Audiobooks will be coming to the Pasadena Park Elementary School library this spring thanks to a $10,500 grant from the Hagan Foundation.
The Pacific Northwest Booksellers Association picked Spokane author’s novel as one of the six best from the region in 2019.
As 2019 hurdles to an end, the staff book lovers at the Washington Post picked out their favorite reads of the year.
Reading is a cornerstone of conversation, and we like to talk at The Spokesman-Review. What newspaper doesn’t like a good story?
You can help The Spokesman-Review reach our fundraising goal with a donation to the Community Journalism and Civic Engagement Fund through the Innovia Foundation. Donations will help bring two government reporters to our newsroom to report on state and federal issues.
Earlier this fall, The Spokesman-Review honored 15 women for the work they have done to improve the quality of life in the Inland Northwest. (Revisit those stories at spokesman.com/sections/women-of-the-year/.) On Thursday night at the Bing Crosby Theater, we’ll give these fine community members a proper shoutout during a special Women of the Year event with the Northwest Passages Book Club. Joining us will be two impressive women who talk about “Making Life Work on Your Terms.” Karen Wickre is a former executive at Google and Twitter, and Tess Vigeland is a former reporter and host for the public radio business magazine “Marketplace.” Joining them onstage to moderate the conversation will be Mary Cullinan, president of Eastern Washington University.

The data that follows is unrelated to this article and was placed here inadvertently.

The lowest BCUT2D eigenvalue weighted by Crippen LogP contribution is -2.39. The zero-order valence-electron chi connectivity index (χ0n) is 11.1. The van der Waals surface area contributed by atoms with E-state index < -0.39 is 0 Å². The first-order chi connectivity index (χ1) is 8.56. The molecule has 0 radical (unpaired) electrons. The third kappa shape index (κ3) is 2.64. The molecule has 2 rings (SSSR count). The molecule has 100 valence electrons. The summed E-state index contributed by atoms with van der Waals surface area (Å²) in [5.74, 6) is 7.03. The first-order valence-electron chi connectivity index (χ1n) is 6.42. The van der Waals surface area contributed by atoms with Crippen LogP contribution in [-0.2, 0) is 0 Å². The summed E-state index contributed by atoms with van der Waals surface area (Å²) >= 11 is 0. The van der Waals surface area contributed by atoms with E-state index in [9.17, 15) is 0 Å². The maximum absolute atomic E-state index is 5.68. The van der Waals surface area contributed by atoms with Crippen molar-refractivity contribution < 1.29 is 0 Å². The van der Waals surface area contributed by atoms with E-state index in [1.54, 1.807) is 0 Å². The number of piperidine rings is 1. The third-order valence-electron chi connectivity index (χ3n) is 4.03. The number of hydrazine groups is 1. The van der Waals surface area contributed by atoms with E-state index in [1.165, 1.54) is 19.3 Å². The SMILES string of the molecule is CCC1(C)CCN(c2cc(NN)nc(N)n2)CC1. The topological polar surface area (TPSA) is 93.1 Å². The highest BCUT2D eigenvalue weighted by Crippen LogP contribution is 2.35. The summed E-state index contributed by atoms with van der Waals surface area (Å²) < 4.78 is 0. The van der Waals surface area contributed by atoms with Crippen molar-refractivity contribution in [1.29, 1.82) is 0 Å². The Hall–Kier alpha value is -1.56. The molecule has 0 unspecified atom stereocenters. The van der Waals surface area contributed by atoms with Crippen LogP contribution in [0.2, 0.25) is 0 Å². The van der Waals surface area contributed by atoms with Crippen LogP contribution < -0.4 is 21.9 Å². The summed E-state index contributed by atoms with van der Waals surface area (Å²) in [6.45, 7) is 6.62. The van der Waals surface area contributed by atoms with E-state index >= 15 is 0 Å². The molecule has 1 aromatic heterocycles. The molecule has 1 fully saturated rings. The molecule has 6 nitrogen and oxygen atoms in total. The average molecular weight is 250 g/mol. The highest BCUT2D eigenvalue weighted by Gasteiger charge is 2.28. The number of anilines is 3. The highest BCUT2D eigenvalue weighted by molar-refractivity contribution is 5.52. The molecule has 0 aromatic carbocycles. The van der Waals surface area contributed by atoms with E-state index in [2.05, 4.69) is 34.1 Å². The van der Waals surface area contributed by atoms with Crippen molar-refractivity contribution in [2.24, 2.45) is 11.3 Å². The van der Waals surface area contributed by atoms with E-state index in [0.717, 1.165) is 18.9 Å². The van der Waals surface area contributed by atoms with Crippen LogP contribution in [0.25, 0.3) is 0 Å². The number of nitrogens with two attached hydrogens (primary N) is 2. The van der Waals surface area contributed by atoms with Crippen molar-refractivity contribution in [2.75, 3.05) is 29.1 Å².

After carrying Christ Bovey prints for several years at Atticus, Andy and Kris Dinnison helped the artist create his first book, “Vintage Spokane: The Art of Chris Bovey.”
Vigeland, an award-winning broadcast journalist, will be in Spokane on Nov. 14 in conversation with tech executive Karen Wickre.
Wickre, a former executive at Google and Twitter, will be in Spokane on Nov. 14 for a Northwest Passages Book Club event with journalist Tess Vigeland.